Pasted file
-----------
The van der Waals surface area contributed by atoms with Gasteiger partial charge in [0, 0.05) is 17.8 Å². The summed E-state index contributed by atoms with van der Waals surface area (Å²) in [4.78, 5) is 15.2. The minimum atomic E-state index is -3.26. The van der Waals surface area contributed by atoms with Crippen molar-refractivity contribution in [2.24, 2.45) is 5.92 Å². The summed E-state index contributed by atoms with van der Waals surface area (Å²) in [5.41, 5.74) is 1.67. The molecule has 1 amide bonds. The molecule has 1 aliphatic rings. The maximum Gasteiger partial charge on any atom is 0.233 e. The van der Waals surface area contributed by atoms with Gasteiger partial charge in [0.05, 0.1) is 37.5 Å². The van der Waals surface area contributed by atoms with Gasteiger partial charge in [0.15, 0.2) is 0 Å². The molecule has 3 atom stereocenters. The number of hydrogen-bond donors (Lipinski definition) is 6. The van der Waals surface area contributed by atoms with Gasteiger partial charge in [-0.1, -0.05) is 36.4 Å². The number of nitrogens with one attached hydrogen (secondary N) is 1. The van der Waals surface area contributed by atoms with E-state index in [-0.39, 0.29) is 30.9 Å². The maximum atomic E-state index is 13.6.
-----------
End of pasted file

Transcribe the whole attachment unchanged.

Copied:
The van der Waals surface area contributed by atoms with Gasteiger partial charge in [0, 0.05) is 17.8 Å². The summed E-state index contributed by atoms with van der Waals surface area (Å²) in [4.78, 5) is 15.2. The minimum atomic E-state index is -3.26. The van der Waals surface area contributed by atoms with Crippen molar-refractivity contribution in [2.24, 2.45) is 5.92 Å². The summed E-state index contributed by atoms with van der Waals surface area (Å²) in [5.41, 5.74) is 1.67. The molecule has 1 amide bonds. The molecule has 1 aliphatic rings. The maximum Gasteiger partial charge on any atom is 0.233 e. The van der Waals surface area contributed by atoms with Gasteiger partial charge in [0.05, 0.1) is 37.5 Å². The van der Waals surface area contributed by atoms with Gasteiger partial charge in [0.15, 0.2) is 0 Å². The molecule has 3 atom stereocenters. The number of hydrogen-bond donors (Lipinski definition) is 6. The van der Waals surface area contributed by atoms with Gasteiger partial charge in [-0.1, -0.05) is 36.4 Å². The number of nitrogens with one attached hydrogen (secondary N) is 1. The van der Waals surface area contributed by atoms with E-state index in [-0.39, 0.29) is 30.9 Å². The maximum atomic E-state index is 13.6.